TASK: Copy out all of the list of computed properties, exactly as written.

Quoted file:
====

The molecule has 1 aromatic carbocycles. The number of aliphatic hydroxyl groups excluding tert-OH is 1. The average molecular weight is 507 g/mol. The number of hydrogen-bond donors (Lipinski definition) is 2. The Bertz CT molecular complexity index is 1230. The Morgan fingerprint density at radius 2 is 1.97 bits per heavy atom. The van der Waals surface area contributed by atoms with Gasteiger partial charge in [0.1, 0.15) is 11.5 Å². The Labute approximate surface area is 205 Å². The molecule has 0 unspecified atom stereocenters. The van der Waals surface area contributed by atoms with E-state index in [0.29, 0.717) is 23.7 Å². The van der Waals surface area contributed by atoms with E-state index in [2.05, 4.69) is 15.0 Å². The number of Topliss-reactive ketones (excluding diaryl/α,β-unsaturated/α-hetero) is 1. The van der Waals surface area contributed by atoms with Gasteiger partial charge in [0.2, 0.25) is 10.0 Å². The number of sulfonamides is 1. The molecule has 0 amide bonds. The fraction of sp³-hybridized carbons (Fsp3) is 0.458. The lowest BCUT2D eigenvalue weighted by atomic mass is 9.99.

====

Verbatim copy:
The molecule has 1 aromatic carbocycles. The number of aliphatic hydroxyl groups excluding tert-OH is 1. The average molecular weight is 507 g/mol. The number of hydrogen-bond donors (Lipinski definition) is 2. The Bertz CT molecular complexity index is 1230. The Morgan fingerprint density at radius 2 is 1.97 bits per heavy atom. The van der Waals surface area contributed by atoms with Gasteiger partial charge in [0.1, 0.15) is 11.5 Å². The Labute approximate surface area is 205 Å². The molecule has 0 unspecified atom stereocenters. The van der Waals surface area contributed by atoms with E-state index in [0.29, 0.717) is 23.7 Å². The van der Waals surface area contributed by atoms with E-state index in [2.05, 4.69) is 15.0 Å². The number of Topliss-reactive ketones (excluding diaryl/α,β-unsaturated/α-hetero) is 1. The van der Waals surface area contributed by atoms with Gasteiger partial charge in [0.2, 0.25) is 10.0 Å². The number of sulfonamides is 1. The molecule has 0 amide bonds. The fraction of sp³-hybridized carbons (Fsp3) is 0.458. The lowest BCUT2D eigenvalue weighted by atomic mass is 9.99.